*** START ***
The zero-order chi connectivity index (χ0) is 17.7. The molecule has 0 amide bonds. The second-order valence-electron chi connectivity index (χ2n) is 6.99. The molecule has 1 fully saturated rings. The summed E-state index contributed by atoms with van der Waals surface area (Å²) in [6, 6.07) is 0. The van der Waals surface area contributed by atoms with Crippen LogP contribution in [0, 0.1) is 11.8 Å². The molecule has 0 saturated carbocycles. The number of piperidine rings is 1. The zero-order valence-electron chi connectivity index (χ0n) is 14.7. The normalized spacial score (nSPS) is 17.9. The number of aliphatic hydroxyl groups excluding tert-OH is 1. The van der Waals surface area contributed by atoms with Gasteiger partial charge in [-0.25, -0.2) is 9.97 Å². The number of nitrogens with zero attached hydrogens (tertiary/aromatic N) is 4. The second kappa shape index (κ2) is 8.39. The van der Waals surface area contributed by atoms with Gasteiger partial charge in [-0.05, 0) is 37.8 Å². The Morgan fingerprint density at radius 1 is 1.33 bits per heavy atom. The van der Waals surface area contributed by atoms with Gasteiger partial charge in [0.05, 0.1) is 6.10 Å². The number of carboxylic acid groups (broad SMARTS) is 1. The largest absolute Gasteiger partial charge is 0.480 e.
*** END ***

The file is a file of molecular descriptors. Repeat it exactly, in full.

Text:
The zero-order chi connectivity index (χ0) is 17.7. The molecule has 0 amide bonds. The second-order valence-electron chi connectivity index (χ2n) is 6.99. The molecule has 1 fully saturated rings. The summed E-state index contributed by atoms with van der Waals surface area (Å²) in [6, 6.07) is 0. The van der Waals surface area contributed by atoms with Crippen LogP contribution in [0, 0.1) is 11.8 Å². The molecule has 0 saturated carbocycles. The number of piperidine rings is 1. The zero-order valence-electron chi connectivity index (χ0n) is 14.7. The normalized spacial score (nSPS) is 17.9. The number of aliphatic hydroxyl groups excluding tert-OH is 1. The van der Waals surface area contributed by atoms with Gasteiger partial charge in [-0.25, -0.2) is 9.97 Å². The number of nitrogens with zero attached hydrogens (tertiary/aromatic N) is 4. The second kappa shape index (κ2) is 8.39. The van der Waals surface area contributed by atoms with Gasteiger partial charge in [-0.05, 0) is 37.8 Å². The Morgan fingerprint density at radius 1 is 1.33 bits per heavy atom. The van der Waals surface area contributed by atoms with Gasteiger partial charge in [0.05, 0.1) is 6.10 Å². The number of carboxylic acid groups (broad SMARTS) is 1. The largest absolute Gasteiger partial charge is 0.480 e.